Austin family helping to get NPC1 disorder onto newborn screening test
Four and a half years ago, Pam and Chris Andrews finally had an answer to the mystery of why their daughter Belle was having trouble walking, was falling down as many as six times a day and was experiencing some learning delays.
Just before her sixth birthday in March 2016, she was diagnosed with Niemann-Pick Type C1, a rare genetic disorder sometimes called childhood Alzheimer’s. Her sister, Abby, who was 2 at the time, also was diagnosed.
That began the Austin family's quest to find a treatment for their daughters and a way for other families to not have to wait so long for a diagnosis.
They went to the National Institutes for Health in Washington, D.C. Belle qualified for a research study for a new medication that needed to be administered every two weeks through a lumbar puncture. Abby qualified to receive this medication — hydroxypropyl-beta-cyclodextrin — by compassionate use because she was too young and not affected enough by the disease to qualify for the study.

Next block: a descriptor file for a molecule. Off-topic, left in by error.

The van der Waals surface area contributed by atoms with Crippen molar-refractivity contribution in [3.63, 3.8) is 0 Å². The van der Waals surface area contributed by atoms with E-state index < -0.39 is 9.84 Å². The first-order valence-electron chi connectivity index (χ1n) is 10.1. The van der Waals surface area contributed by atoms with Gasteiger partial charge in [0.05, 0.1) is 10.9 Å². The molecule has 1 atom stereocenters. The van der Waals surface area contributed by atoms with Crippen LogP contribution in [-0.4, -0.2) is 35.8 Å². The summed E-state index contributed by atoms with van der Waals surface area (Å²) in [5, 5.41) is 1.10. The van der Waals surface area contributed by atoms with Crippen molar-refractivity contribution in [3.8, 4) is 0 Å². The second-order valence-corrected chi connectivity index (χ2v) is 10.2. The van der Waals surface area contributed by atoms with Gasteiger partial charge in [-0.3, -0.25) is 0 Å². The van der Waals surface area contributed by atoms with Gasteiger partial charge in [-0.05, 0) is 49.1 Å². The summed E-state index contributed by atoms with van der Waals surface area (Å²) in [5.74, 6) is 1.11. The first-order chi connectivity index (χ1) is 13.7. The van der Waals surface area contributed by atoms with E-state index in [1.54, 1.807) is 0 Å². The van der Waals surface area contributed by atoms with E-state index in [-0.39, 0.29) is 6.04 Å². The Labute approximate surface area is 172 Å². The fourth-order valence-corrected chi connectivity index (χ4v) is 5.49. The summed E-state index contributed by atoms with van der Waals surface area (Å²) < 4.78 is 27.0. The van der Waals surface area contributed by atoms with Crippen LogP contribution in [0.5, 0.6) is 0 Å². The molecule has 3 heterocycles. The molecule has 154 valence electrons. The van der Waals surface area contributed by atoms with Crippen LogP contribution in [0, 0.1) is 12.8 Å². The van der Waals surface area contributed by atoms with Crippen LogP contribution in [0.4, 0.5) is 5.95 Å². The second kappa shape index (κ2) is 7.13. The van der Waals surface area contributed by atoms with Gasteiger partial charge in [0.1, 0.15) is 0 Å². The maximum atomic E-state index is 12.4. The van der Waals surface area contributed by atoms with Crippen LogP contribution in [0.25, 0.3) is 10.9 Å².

The study meant that they would need to travel to Chicago every two weeks to Rush University Medical Center to see Dr. Elizabeth Berry-Kravis as part of the trial.
Pam and Chris Andrews, though, got to work. They first started lobbying Dell Children's Medical Center of Central Texas to become an approved site for the trial so they could stay at home and still have their daughters receive the treatment every two weeks. By that January, they were able to do so.
They started the Firefly Fund to raise money for research into children with NPC1, which usually has a lifespan of 10 to 15 years from diagnosis to death.
NPC1 is a lysosomal storage disease. Lysosomes are sacs of enzymes within cells that are like the body's recycling centers. They break up large molecules, then pass on the fragments to the rest of the body to break them down or send them back into the cell to perform their functions. In NPC1, cholesterol in brain cells cannot be moved to where it needs to go. This damages brain cells, which eventually die.